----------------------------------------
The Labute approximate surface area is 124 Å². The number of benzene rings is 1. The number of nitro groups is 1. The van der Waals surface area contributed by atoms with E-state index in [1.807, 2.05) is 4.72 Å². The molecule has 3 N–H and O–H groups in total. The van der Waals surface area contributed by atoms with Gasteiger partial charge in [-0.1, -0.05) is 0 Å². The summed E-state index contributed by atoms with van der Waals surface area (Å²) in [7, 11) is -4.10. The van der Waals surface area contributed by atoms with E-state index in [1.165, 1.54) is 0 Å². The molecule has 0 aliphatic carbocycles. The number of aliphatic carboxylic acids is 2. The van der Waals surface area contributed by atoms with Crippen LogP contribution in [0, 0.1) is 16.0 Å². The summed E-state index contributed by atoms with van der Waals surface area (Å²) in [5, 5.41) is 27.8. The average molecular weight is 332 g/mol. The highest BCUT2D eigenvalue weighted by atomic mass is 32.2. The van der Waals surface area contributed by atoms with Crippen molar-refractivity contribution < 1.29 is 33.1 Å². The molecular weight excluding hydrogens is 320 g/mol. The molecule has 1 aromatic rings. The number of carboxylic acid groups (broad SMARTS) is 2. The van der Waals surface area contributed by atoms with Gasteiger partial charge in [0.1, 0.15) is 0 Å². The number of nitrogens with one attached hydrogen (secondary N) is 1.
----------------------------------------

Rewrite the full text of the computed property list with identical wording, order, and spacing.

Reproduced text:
The Labute approximate surface area is 124 Å². The number of benzene rings is 1. The number of nitro groups is 1. The van der Waals surface area contributed by atoms with E-state index in [1.807, 2.05) is 4.72 Å². The molecule has 3 N–H and O–H groups in total. The van der Waals surface area contributed by atoms with Gasteiger partial charge in [-0.1, -0.05) is 0 Å². The summed E-state index contributed by atoms with van der Waals surface area (Å²) in [7, 11) is -4.10. The van der Waals surface area contributed by atoms with E-state index in [1.165, 1.54) is 0 Å². The molecule has 0 aliphatic carbocycles. The number of aliphatic carboxylic acids is 2. The van der Waals surface area contributed by atoms with Crippen LogP contribution in [0, 0.1) is 16.0 Å². The summed E-state index contributed by atoms with van der Waals surface area (Å²) in [5, 5.41) is 27.8. The average molecular weight is 332 g/mol. The highest BCUT2D eigenvalue weighted by atomic mass is 32.2. The van der Waals surface area contributed by atoms with Crippen molar-refractivity contribution < 1.29 is 33.1 Å². The molecular weight excluding hydrogens is 320 g/mol. The molecule has 1 aromatic rings. The number of carboxylic acid groups (broad SMARTS) is 2. The van der Waals surface area contributed by atoms with Gasteiger partial charge in [0.1, 0.15) is 0 Å². The number of nitrogens with one attached hydrogen (secondary N) is 1.